Cuba's digital destination
by Ricardo Alberto Pérez
The Cuban Revolution was born from a very special epic that had come into being after several years of struggle, of the difficult conditions in which these struggles took place and, especially, because of the appearance of a leader who was able to bring together several political forces and popular sectors that would work for the same aim: to overthrow the dictatorship and establish a government that would be radical enough to put an end to that dark period of submission to the United States that brought immense benefits to the national oligarchy.
So, on the first of January of 1959, with Fidel Castro at the helm, the people took on the political process as their own and identified themselves as the main actor within the revolutionary process. Without the people’s total commitment and their being convinced of having chosen the right path, the Revolution would have been paralyzed. For that reason, the history of this Revolution is filled with moving, admirable events.
At every step of the way, with every decision made by the new government as it headed for profound transformations, the people’s actions were to exert decisive weight. There is a key issue that helps us understand how this immense majority behaved regarding the revolutionary government: many historians have defined it as a feeling of enthusiasm generated at the moment of seeing utopia transformed into reality.
A fundamental aspect characterizing this intense embrace between citizens and State was the widely popular nature of the first measures undertaken by the government. Add to that the leaders’ good sense in incorporating the people, with no discrimination whatsoever, as the principal actors in these new tasks. The areas having the greatest impact included the implementation of agrarian reform and the eradication of illiteracy. The first of these resulted in a changed prospect for Cuba’s rural areas: landless peasants now had the possibility of growing crops, feeling useful and abandoning forever the ignorance with which they had been saddled for decades, thereby providing their families with futures where they could finally feel themselves to be people with rights.
The second task generated one of the most beautiful events that have ever occurred in Cuba, in fact, in the entire continent: the Literacy Campaign. A broad spectrum of the population joined this campaign, including the very young, full of the spirit that plunged them wholeheartedly into something they all interpreted as their duty.
Many urban workers took on agricultural work whenever they were needed, thus consolidating the concept of voluntary work which had been so fervently advocated by Che. These workers went out into the fields in massive numbers to take part in planting or helping to clear the land. Year after year, the sugarcane harvest was a prioritized goal because of how vital this crop was to bolstering the Cuban economy. Men and women, professionals from all sectors, intellectuals, executives and peasants all worked side by side to achieve every objective that was set.
I also remember that when new houses were needed, the workers themselves created the movement known as micro-brigades, setting out to solve the housing shortage in Cuba. Both men and women left their regular jobs for a period of time to work on construction crews to build the much-needed houses.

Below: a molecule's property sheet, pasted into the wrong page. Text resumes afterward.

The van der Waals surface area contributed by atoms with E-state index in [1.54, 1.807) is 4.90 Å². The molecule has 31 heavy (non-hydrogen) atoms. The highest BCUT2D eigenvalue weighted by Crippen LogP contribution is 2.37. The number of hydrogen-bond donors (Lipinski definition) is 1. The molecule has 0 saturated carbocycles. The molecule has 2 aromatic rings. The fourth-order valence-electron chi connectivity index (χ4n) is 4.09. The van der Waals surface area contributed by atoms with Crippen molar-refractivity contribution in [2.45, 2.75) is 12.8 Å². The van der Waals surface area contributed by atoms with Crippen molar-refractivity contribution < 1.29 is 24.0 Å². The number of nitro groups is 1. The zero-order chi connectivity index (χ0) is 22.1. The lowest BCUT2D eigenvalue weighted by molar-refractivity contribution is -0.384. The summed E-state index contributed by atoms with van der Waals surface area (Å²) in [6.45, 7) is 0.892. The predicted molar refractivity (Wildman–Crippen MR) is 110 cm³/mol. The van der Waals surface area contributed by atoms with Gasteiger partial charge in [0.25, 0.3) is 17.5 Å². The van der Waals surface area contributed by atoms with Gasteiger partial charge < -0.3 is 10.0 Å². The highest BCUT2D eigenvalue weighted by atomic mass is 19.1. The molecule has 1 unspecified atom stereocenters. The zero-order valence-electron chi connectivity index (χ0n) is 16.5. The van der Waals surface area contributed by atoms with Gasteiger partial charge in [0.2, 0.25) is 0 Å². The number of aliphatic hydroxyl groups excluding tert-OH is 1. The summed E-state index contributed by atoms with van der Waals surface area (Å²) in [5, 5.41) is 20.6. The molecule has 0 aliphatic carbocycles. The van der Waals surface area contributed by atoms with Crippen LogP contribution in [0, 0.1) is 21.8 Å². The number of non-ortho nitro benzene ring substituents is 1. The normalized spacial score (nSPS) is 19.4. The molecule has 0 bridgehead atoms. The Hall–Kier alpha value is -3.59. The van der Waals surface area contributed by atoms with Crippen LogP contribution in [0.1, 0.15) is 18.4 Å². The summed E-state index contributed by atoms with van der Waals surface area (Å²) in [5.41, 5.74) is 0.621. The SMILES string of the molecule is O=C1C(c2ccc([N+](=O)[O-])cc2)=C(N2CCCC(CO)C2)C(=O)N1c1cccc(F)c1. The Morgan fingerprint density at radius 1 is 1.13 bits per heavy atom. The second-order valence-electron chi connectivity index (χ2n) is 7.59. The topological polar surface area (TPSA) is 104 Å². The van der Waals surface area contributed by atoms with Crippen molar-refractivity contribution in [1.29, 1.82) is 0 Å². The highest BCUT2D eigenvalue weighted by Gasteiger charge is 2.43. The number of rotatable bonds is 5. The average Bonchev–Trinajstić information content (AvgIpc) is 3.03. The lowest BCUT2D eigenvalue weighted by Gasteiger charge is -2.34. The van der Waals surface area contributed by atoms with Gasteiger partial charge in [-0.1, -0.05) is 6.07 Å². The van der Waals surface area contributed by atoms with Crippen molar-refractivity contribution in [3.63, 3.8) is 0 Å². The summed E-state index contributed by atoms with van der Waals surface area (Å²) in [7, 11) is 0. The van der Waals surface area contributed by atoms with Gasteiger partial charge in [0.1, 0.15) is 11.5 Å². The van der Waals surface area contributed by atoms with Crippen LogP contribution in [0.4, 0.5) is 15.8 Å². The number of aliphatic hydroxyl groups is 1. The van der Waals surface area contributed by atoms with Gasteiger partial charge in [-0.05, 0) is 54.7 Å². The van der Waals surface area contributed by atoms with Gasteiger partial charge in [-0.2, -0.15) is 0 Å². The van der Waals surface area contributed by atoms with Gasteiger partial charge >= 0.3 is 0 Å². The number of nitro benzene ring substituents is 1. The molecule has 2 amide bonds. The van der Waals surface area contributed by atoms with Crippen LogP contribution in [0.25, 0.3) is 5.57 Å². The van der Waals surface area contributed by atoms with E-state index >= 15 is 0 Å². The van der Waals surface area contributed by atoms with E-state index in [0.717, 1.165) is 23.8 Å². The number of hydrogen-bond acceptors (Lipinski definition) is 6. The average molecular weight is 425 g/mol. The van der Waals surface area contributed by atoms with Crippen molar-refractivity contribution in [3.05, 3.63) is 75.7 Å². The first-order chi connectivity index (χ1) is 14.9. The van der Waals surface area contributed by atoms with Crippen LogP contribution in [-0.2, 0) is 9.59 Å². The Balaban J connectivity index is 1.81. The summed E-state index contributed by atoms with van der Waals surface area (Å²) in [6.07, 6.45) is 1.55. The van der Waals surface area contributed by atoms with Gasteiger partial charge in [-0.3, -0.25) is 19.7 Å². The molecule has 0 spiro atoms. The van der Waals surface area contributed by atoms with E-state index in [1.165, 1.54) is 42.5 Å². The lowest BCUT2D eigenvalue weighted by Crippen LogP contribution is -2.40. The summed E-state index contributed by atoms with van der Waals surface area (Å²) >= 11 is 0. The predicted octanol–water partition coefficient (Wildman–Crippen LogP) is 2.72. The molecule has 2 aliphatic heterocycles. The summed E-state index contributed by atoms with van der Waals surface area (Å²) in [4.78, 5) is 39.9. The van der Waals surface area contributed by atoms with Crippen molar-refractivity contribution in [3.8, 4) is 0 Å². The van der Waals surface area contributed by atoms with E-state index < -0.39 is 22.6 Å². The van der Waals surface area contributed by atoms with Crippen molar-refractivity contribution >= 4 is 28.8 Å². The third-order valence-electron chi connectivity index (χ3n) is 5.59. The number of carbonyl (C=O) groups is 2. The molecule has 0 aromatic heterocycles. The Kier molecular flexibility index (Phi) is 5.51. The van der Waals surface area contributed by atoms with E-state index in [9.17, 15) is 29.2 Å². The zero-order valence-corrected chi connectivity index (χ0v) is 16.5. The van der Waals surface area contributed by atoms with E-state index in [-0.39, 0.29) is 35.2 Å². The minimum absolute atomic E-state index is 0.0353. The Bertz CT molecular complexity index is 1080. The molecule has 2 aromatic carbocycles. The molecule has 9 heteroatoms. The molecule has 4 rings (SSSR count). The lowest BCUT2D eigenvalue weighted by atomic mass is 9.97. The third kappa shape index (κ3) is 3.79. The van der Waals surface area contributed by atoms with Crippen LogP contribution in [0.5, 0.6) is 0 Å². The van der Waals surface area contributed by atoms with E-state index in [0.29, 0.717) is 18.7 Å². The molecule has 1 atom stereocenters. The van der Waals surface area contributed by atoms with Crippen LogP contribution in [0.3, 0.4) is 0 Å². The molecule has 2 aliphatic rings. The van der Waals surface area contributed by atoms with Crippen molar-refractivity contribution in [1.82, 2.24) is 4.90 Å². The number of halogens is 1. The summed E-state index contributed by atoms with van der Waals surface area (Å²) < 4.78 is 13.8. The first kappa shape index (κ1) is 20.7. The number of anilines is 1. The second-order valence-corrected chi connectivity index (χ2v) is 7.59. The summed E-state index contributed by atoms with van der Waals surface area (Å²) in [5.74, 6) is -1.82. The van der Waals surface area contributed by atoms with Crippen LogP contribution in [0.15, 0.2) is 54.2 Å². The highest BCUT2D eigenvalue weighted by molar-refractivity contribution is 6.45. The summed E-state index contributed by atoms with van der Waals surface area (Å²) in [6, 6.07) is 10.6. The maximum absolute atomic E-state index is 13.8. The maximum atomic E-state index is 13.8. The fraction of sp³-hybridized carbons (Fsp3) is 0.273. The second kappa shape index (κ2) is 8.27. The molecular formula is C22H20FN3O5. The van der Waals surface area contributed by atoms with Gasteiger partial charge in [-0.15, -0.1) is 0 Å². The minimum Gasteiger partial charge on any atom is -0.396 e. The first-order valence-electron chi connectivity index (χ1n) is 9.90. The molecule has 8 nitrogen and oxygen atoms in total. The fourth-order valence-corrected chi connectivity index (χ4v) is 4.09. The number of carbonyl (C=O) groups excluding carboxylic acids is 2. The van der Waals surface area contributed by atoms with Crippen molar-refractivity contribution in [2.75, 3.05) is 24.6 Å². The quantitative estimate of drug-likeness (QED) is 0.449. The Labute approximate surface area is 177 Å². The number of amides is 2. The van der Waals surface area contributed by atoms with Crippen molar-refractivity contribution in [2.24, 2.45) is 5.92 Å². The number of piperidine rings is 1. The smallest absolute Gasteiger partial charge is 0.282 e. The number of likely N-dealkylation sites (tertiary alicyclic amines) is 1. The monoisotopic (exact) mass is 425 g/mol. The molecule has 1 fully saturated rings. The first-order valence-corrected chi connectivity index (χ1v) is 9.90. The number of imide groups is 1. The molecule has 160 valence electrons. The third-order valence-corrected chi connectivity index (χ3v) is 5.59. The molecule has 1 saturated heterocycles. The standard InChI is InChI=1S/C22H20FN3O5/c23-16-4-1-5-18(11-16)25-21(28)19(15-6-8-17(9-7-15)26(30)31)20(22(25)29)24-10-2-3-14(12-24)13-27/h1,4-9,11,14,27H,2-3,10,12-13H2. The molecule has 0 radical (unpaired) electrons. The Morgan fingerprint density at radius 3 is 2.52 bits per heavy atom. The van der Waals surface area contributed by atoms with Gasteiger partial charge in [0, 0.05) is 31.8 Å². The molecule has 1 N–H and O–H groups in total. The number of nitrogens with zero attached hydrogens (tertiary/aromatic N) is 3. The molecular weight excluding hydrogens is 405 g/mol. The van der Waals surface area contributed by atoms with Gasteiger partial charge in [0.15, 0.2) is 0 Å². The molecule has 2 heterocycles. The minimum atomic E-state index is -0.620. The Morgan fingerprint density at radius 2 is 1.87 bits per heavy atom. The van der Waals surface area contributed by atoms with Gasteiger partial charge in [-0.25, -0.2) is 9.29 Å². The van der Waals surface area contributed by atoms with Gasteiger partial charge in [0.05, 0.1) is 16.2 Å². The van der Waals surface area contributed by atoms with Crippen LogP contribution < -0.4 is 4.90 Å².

Very early on the people understood that they had to become the guardians and defenders of the conquests that they were just starting to enjoy when the principal enemies of these conquests, the bourgeoisie and the US Government, began to make themselves felt. In the first place, the National Revolutionary Militia was organized, made up of a great number of the population, with weapons in their hands. These militiamen and women played a decisive role in the battles at Playa Giron/Bay of Pigs and also in the fight against counterrevolutionary groups in the Escambray Mountains and elsewhere in the country.
During the tense days of the October Crisis, most Cubans showed exemplary steadfastness, something Commander Che Guevara defined as the attitude of a “great Maceo,” an attribute reflecting the patriotism and courage of the great Mambi warrior.
From the beginning and right up to the present, mobilizations on historic dates or at rallies confirming revolutionary spirit in the face of all sorts of contingencies have provided the greatest moral support for the process. For many years, the most important element of these mass demonstrations have been the complicity that has been established between the multitude and the intense speeches by Fidel Castro.
Analyzing the mass participation in other areas of national life on the basis of changes facilitated by the Revolution, talented people appeared all over the country to start weaving the fabric of exploits in the areas of sports, culture and scientific research. These exploits have been sustained for over five decades, despite well-known economic difficulties. One concrete example in culture was the birth and growth of the solid Movement of Amateur Artists, a phenomenon that contributed much to the spiritual wellbeing of Cuba.
The leading role played by Cuban women is also a stimulating feature that deserves to be spotlighted. Their special contributions have been very important to this revolutionary path we are taking, enriching the creative arsenal that has emerged from this Island.